DescriptionReversible phosphorylation of tyrosine residues is a key regulatory mechanism for numerous cellular events such as proliferation, differentiation, gene expression and migration. Abnormalities in tyrosine phosphorylation play a role in the pathogenesis of numerous inherited or acquired human diseases from cancer to immune deficiencies. There are at least 107 genes coding for PTPs (protein tyrosine phosphatases) in the human genome. All known PTPs contain a highly conserved 12 amino acid catalytic domain and are further distinguished on the basis of additional structural motifs. The receptor-like PTPs exhibit an extracellular domain, a single transmembrane and one or two intracellular phosphatase domains. The nonreceptor cytoplasmic PTPs contain a single phosphatase domain and additional amino acid sequences that are homologous to motifs found in other classes of proteins. Protein tyrosine phosphatases PTPN5 (STEP), PTPRR and PTPN7 comprise a family of phosphatases that specifically inactivate MAPKs (mitogen-activated protein kinases). There are multiple forms of STEP in the adult rat brain which show differential enrichment in brain regions implicated in aspects of cognitive, affective, and motor behaviors. Some of the STEP isoforms are generated through alternative splicing of a single STEP gene and each has unique intracellular targets and functions.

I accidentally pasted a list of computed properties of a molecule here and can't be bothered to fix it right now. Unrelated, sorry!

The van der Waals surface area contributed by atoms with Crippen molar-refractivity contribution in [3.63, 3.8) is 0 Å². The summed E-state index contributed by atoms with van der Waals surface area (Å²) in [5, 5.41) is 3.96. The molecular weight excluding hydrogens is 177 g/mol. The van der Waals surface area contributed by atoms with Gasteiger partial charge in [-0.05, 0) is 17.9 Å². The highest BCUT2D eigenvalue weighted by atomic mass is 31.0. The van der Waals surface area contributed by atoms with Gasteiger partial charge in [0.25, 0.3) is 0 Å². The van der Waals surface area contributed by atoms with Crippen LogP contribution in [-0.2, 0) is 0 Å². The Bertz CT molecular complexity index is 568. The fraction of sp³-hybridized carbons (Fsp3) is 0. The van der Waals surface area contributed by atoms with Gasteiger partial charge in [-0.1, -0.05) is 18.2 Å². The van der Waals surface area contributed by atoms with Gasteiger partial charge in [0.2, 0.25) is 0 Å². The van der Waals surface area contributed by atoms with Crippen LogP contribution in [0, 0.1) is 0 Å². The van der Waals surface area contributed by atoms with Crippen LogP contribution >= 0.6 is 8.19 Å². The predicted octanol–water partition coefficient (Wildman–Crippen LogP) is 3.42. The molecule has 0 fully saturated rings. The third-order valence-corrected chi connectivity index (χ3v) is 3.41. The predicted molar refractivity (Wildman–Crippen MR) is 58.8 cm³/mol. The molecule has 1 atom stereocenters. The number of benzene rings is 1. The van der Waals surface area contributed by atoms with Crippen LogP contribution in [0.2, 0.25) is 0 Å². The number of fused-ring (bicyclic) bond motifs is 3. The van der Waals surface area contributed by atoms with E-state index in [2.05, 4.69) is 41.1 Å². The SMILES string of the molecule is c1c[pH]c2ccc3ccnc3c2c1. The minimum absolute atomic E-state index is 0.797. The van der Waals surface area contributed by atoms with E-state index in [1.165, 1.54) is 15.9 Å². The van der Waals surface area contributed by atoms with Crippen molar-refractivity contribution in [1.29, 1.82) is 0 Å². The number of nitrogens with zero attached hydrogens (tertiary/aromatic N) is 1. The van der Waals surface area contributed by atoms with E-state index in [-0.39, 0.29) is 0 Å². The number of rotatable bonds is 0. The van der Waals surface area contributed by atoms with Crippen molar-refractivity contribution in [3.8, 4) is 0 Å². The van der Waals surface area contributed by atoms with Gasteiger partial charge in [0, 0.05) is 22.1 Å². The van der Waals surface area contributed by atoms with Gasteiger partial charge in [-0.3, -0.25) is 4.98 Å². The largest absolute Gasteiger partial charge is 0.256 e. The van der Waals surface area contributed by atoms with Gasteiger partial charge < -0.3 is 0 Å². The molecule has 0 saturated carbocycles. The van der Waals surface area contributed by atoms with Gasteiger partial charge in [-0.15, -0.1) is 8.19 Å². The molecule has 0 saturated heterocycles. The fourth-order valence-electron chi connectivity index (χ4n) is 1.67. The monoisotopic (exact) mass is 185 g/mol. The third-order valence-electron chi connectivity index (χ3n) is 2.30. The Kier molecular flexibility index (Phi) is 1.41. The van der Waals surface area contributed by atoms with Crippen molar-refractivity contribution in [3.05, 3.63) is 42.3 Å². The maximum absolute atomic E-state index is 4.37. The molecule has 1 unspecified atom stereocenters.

|Immunohistochemistry (Paraffin), Western Blot|
|Human, Mouse, Rat|
|PBS with 50% glycerol and 0.02% sodium azide; pH 7.3|
|Antigen Affinity Chromatography|